How to get your rental deposit back
If you want a rental deposit return when you end your tenancy and move out of your rental accommodation, always leave everything as clean as it was when you came in.
'Clean' is very subjective, and the owner of the property may have a different perspective on what clean is. Leaving the property in the same, if not better condition than it was in when you moved in ensures that you are likely to get all of your deposit back - bar any damages - and owners won't have to pick empty food packets out the bedside table.
Make sure you confirm with the landlord exactly what state they wish to find the property in once you've left. Get them to give you this in writing so if there are any disputes later, you have evidence of the conversation.
It sounds obvious but a lot of people end up leaving their packing until the last minute; overlooking the importance of making sure that the property looks as clean and tidy as when you first moved in. If you don't have time, you can always hire a professional cleaner.
You should have been issued with an inventory of all of the items in the property at the time you moved in. The inventory should detail any damage that was there previously, so you don’t get charged for it when you leave. You should check the inventory to make sure it is correct, signed and dated it and gave a copy back to the agent/landlord. You should also keep a copy for yourself.
We’ve made a checklist of everything you should check before you move out
- Replace anything in the house that you may have broken during your stay.
- Clean the oven, the extractor fan, the microwave, all cupboards and the fridge thoroughly. Make sure the fridge, the cupboards and the freezer are cleared of all food and are left squeaky clean.
- Ensure that any remote controls for electrical appliances are in order and visible.
- Redirect your mail to your new residence, as you don’t want your old landlord or any new renters to receive your letters.
- Read your electricity and water meter to make sure you can pay your utility bills up to the leaving date.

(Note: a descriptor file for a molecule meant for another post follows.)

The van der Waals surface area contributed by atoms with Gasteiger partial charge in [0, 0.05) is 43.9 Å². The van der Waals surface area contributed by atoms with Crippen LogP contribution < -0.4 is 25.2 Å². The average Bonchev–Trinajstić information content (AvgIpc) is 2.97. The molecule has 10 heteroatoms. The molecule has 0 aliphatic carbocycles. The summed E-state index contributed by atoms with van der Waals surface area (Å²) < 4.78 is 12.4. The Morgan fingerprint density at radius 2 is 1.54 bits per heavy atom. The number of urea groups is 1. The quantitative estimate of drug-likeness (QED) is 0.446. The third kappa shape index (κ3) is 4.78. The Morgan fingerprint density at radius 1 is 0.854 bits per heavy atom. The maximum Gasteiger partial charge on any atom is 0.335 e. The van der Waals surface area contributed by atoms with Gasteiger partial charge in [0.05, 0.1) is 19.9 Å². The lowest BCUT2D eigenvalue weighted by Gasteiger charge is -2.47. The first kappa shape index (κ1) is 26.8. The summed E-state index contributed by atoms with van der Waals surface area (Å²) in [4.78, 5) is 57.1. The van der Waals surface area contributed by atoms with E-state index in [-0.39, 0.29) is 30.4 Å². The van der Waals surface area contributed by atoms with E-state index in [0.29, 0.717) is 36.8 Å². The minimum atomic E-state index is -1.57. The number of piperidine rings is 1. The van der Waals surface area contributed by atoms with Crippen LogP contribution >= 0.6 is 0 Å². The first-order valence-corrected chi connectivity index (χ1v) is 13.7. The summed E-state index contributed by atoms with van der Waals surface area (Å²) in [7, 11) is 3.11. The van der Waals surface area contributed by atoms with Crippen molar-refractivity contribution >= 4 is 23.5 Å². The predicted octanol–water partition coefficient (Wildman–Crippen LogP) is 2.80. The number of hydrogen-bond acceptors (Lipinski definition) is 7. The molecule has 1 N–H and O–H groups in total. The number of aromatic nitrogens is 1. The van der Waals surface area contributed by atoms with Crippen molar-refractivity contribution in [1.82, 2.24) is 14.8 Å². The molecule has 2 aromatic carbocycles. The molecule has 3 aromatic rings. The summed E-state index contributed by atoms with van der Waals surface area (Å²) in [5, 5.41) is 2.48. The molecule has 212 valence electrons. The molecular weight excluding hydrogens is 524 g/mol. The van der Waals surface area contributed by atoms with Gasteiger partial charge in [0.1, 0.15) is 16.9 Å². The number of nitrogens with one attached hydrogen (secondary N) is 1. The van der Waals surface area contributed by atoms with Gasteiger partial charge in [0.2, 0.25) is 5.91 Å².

- Ensure that any rubbish is put out for collection.
- Clean any carpet stains with a good carpet cleaner. If you can’t do this yourself you can hire a professional.
- Wipe any marks off the inside walls with a damp cloth or sponge.
- Vacuum the carpets (try and vacuum under beds, on all floors, at the back of draws, cupboards and wardrobes).
- Clean skirting boards with hot water and multi-purpose cleaning spray and mop any hard flooring. You can use a cap full of bleach with very hot water on tiles, laminate or hard flooring but on wood and other natural floor materials use specialist cleaner or just hot water (hoover before you mop).
- Wipe-clean and polish the outside of cupboards and drawers.
- Vacuum the inside of drawers and cupboards to get rid of any dust or hairs that your clothes may have left.
- Thoroughly clean the bathrooms. You can use bleach inside the toilet bowls (make sure you use protective cleaning gloves if you use harsh cleaning products). Clean the grouting with a toothbrush and if you live in a hard water area you may have to use a scouring brush to remove water marks from glass shower screens.
- Wipe any mirrors with glass cleaner to get rid of streaks.
- Dust on top of doorways where applicable as well as anywhere else where dust gathers.
- Clean inside windows of the property with glass cleaner. If there is a build up of mold that wasn't there when you moved in, you can use bleach (make sure you put rubber gloves on) and kitchen roll to wipe this away. This mold can house dangerous bacteria so be careful not to get it on your hands or near your mouth.
- Polish any stainless steel appliances with a stainless steel cleaner or if you can't get one of those, use a multi-purpose cleaning spray.
- Fill any holes that you have made in the walls neatly with polyfilla and then paint over it if possible. If you can't find the EXACT current paint colour of the walls then you may have to paint the entire room.
And voila…a nice clean property and no reason not to get your deposit back!
Image credit: Ann